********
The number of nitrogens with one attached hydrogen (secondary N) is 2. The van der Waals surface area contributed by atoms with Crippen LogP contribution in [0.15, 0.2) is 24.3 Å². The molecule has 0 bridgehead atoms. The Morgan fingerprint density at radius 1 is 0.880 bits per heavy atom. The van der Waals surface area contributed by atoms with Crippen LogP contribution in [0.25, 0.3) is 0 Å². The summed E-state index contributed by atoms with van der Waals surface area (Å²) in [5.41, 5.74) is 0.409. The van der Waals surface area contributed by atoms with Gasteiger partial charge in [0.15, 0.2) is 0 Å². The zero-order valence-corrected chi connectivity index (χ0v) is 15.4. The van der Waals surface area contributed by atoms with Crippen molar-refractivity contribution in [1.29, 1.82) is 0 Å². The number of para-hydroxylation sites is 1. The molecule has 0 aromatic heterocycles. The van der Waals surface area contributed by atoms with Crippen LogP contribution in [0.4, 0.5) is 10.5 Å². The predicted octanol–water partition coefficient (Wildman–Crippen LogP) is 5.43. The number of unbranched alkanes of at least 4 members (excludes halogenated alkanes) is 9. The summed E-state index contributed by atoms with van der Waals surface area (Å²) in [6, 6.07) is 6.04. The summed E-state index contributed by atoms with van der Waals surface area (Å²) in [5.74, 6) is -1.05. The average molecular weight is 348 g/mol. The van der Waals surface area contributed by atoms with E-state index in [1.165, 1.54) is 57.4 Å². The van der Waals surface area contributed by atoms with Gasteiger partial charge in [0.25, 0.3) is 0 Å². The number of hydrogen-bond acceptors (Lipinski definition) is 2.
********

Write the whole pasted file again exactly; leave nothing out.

The number of nitrogens with one attached hydrogen (secondary N) is 2. The van der Waals surface area contributed by atoms with Crippen LogP contribution in [0.15, 0.2) is 24.3 Å². The molecule has 0 bridgehead atoms. The Morgan fingerprint density at radius 1 is 0.880 bits per heavy atom. The van der Waals surface area contributed by atoms with Crippen LogP contribution in [0.25, 0.3) is 0 Å². The summed E-state index contributed by atoms with van der Waals surface area (Å²) in [5.41, 5.74) is 0.409. The van der Waals surface area contributed by atoms with Gasteiger partial charge in [0.15, 0.2) is 0 Å². The zero-order valence-corrected chi connectivity index (χ0v) is 15.4. The van der Waals surface area contributed by atoms with Crippen molar-refractivity contribution in [1.29, 1.82) is 0 Å². The number of para-hydroxylation sites is 1. The molecule has 0 aromatic heterocycles. The van der Waals surface area contributed by atoms with Crippen LogP contribution in [0.4, 0.5) is 10.5 Å². The predicted octanol–water partition coefficient (Wildman–Crippen LogP) is 5.43. The number of unbranched alkanes of at least 4 members (excludes halogenated alkanes) is 9. The summed E-state index contributed by atoms with van der Waals surface area (Å²) in [6, 6.07) is 6.04. The summed E-state index contributed by atoms with van der Waals surface area (Å²) in [5.74, 6) is -1.05. The average molecular weight is 348 g/mol. The van der Waals surface area contributed by atoms with E-state index in [1.165, 1.54) is 57.4 Å². The van der Waals surface area contributed by atoms with Gasteiger partial charge in [0.25, 0.3) is 0 Å². The number of hydrogen-bond acceptors (Lipinski definition) is 2.